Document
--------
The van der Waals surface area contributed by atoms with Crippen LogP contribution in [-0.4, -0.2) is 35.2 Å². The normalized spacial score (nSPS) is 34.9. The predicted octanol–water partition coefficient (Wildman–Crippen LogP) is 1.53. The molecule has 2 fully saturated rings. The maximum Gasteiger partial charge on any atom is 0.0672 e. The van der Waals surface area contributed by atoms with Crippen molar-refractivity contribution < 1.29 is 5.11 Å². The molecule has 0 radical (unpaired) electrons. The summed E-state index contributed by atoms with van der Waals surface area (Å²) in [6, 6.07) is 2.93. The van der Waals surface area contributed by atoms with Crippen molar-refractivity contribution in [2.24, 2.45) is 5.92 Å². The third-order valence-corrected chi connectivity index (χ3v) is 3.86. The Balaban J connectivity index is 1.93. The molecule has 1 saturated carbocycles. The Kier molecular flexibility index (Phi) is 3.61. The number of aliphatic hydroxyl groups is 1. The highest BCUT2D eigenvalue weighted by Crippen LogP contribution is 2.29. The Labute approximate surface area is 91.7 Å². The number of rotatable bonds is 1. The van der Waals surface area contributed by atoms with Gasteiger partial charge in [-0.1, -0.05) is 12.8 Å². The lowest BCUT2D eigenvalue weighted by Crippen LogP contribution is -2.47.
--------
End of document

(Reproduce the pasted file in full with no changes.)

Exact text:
The van der Waals surface area contributed by atoms with Crippen LogP contribution in [-0.4, -0.2) is 35.2 Å². The normalized spacial score (nSPS) is 34.9. The predicted octanol–water partition coefficient (Wildman–Crippen LogP) is 1.53. The molecule has 2 fully saturated rings. The maximum Gasteiger partial charge on any atom is 0.0672 e. The van der Waals surface area contributed by atoms with Crippen molar-refractivity contribution < 1.29 is 5.11 Å². The molecule has 0 radical (unpaired) electrons. The summed E-state index contributed by atoms with van der Waals surface area (Å²) in [6, 6.07) is 2.93. The van der Waals surface area contributed by atoms with Crippen molar-refractivity contribution in [2.24, 2.45) is 5.92 Å². The third-order valence-corrected chi connectivity index (χ3v) is 3.86. The Balaban J connectivity index is 1.93. The molecule has 1 saturated carbocycles. The Kier molecular flexibility index (Phi) is 3.61. The number of aliphatic hydroxyl groups is 1. The highest BCUT2D eigenvalue weighted by Crippen LogP contribution is 2.29. The Labute approximate surface area is 91.7 Å². The number of rotatable bonds is 1. The van der Waals surface area contributed by atoms with Gasteiger partial charge in [-0.1, -0.05) is 12.8 Å². The lowest BCUT2D eigenvalue weighted by Crippen LogP contribution is -2.47.